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Coronavirus: Thousands apply for New Brunswick’s $900 emergency income program

Thousands of New Brunswick residents have applied for the Workers Emergency Income Benefit, distributed through the Canadian Red Cross, since Monday.
Thousands of New Brunswick residents have applied for the Workers Emergency Income Benefit, distributed through the Canadian Red Cross, since Monday. The Canadian Red Cross

New Brunswickers are flooding the Canadian Red Cross with applications for emergency funding for those who lost their jobs due to the outbreak of COVID-19.

The one-time benefit of $900 is being offered by the New Brunswick government with the Canadian Red Cross administering the program.

On Wednesday, Premier Blaine Higgs said about 45,000 applications for the New Brunswick Workers Emergency Income Benefit had been received since the program opened on Monday.

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Higgs said the province is prepared to provide more money to people, if necessary, to bridge the gap until federal programs become available.

“Registrants can expect follow-up by email or phone starting [Wednesday] for a questionnaire to confirm eligibility for the $900,” said the Canadian Red Cross New Brunswick in a Twitter post.
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To be eligible for the $900 benefit, a person must:

  • have lost his or her job
  • have been laid off, or be self-employed and have lost all revenue, on or after March 15 due to the state of emergency in New Brunswick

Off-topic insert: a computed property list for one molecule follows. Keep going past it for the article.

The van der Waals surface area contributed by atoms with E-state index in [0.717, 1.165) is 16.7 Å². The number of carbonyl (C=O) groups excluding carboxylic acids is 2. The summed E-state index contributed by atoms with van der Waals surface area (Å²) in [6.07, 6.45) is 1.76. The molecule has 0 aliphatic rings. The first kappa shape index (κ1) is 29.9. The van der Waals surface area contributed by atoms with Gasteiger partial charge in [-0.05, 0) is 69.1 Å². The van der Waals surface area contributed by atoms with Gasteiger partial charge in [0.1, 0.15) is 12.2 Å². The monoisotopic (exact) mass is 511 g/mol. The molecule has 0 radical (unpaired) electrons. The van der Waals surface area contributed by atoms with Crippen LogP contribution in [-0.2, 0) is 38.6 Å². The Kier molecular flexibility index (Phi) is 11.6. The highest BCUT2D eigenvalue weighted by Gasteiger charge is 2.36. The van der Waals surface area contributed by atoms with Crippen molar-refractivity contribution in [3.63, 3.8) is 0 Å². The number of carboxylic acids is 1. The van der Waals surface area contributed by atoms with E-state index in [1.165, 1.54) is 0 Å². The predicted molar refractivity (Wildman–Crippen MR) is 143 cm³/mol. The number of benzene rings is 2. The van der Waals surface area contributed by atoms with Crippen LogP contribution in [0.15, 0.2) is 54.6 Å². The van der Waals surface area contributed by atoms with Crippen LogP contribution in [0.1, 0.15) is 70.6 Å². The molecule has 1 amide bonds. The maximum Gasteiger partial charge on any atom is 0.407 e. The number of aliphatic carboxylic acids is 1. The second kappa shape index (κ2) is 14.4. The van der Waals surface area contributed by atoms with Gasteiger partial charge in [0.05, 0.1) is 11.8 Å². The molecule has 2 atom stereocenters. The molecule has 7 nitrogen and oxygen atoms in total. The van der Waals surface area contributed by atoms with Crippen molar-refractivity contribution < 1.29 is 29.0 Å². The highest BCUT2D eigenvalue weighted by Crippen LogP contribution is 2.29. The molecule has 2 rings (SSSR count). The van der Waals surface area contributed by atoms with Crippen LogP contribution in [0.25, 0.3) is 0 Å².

• have earned a minimum of $5,000 (gross) in the last 12 months, or in the last calendar year.
  • have lost his or her primary source of income
  • have applied (or plan to apply) for support from the federal government (either Employment Insurance or the Canada Emergency Response Benefit)
  • have no other income
  • be 18 years or older

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The benefit will end April 30, 2020.

Questions about COVID-19? Here are some things you need to know:

Health officials caution against all international travel. Returning travellers are legally obligated to self-isolate for 14 days, beginning March 26, in case they develop symptoms and to prevent spreading the virus to others. Some provinces and territories have also implemented additional recommendations or enforcement measures to ensure those returning to the area self-isolate.

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Symptoms can include fever, cough and difficulty breathing — very similar to a cold or flu. Some people can develop a more severe illness. People most at risk of this include older adults and people with severe chronic medical conditions like heart, lung or kidney disease. If you develop symptoms, contact public health authorities.

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To prevent the virus from spreading, experts recommend frequent handwashing and coughing into your sleeve. They also recommend minimizing contact with others, staying home as much as possible and maintaining a distance of two metres from other people if you go out.

For full COVID-19 coverage from Global News, click here.